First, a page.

As the day closed into ending, we stopped by Loudong to eat the famous Yilan-style stinky tofu! Richard has been introducing me to the things I haven’t tried yet and told me I should go out with Taiwanese people more for the local experience. True enough, I loved it. I must say, it’s my favorite Taiwanese food. It’s quite different from the other stinky tofus I had. Hard crust on the outside, soft texture inside; mixed with Taiwanese kimchi, garlic, and chili – I had heaven in my mouth. The combination was perfect for my taste. 

Last part of the trip, Richard drove around the countryside. We had a very relaxing trip. One of the things I very much appreciated from Richard was his inclination to architectural engineering. He would point out buildings that aren’t fit for the city. Also, he’d marvel on the bridges and structures built with character by the great architects in Yilan. In line with this, he brought me to a part of the city which seemed like an old town. It looked like it was a collection of old buildings. Ranging from the 1980s to the present, the fusion was pleasing in sight.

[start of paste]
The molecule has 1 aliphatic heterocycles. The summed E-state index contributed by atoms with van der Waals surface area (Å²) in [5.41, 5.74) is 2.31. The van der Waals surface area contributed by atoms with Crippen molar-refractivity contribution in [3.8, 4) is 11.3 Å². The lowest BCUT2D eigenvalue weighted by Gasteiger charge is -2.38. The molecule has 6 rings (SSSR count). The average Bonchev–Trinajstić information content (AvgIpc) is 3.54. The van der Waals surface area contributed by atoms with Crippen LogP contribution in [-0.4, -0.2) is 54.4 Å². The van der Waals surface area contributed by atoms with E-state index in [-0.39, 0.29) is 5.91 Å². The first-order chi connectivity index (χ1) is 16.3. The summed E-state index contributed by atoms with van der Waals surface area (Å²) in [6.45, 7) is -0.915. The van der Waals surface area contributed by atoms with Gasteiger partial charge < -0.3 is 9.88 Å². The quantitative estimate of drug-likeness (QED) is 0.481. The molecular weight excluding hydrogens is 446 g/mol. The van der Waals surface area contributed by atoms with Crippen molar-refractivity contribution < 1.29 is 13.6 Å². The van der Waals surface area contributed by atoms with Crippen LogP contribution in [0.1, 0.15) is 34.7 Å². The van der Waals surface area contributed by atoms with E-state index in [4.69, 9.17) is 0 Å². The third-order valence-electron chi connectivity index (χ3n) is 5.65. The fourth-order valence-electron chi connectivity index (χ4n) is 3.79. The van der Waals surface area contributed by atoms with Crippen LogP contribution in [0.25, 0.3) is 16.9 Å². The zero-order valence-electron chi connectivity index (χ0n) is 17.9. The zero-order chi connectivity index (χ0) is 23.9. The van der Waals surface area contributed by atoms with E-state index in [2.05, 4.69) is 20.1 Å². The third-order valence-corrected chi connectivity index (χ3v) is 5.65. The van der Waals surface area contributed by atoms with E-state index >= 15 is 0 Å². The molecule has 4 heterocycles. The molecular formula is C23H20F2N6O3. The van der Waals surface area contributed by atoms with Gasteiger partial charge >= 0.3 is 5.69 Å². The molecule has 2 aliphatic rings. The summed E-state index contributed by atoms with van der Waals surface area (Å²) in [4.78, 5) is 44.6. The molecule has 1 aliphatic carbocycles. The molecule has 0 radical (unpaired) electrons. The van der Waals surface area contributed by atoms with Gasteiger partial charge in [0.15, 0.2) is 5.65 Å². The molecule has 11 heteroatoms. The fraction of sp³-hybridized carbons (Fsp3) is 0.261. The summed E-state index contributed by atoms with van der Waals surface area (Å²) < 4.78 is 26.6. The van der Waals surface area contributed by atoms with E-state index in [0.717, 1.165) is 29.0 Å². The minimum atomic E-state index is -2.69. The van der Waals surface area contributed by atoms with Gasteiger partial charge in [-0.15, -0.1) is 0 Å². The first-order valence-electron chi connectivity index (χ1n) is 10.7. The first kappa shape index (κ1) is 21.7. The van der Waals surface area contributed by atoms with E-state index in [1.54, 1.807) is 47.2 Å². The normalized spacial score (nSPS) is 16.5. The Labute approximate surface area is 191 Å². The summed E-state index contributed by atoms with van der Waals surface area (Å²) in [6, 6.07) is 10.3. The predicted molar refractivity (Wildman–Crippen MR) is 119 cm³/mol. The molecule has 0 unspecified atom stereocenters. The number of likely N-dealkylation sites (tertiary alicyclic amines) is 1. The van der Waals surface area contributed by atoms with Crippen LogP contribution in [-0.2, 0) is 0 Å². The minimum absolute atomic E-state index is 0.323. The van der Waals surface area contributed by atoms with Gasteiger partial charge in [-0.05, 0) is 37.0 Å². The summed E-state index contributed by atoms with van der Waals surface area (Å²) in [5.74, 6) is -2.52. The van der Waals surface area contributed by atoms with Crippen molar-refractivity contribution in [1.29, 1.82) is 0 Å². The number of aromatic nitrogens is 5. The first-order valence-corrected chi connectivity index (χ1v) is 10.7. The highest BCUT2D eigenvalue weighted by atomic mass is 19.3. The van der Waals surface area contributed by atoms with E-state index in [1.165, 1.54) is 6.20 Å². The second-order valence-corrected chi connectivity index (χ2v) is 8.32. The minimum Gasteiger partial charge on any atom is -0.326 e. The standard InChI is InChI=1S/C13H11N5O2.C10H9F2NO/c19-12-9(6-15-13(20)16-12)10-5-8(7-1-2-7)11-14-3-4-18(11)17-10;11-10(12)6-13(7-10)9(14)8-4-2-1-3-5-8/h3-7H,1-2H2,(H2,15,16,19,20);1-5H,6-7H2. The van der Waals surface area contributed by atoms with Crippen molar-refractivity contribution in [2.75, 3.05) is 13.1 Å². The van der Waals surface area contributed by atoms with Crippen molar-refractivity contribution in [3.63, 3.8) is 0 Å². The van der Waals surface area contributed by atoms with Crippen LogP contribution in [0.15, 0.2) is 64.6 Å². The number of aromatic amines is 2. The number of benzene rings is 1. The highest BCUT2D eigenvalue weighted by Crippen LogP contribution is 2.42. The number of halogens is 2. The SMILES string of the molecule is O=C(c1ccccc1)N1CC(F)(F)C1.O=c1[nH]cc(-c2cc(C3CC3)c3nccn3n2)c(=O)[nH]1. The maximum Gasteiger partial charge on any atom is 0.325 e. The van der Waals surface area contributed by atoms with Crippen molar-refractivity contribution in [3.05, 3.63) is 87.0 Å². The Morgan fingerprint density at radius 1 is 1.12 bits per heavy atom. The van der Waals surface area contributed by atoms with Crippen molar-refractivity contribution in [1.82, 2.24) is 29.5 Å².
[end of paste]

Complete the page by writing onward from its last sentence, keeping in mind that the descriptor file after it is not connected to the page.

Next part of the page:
I honestly didn’t expect that I’d have such an awesome day at Yilan since I was looking forward to going to Green Island. To my surprise, I had a blast! A lot of credit to Richard for taking me to the places I wouldn’t have gone if I were just wandering around alone.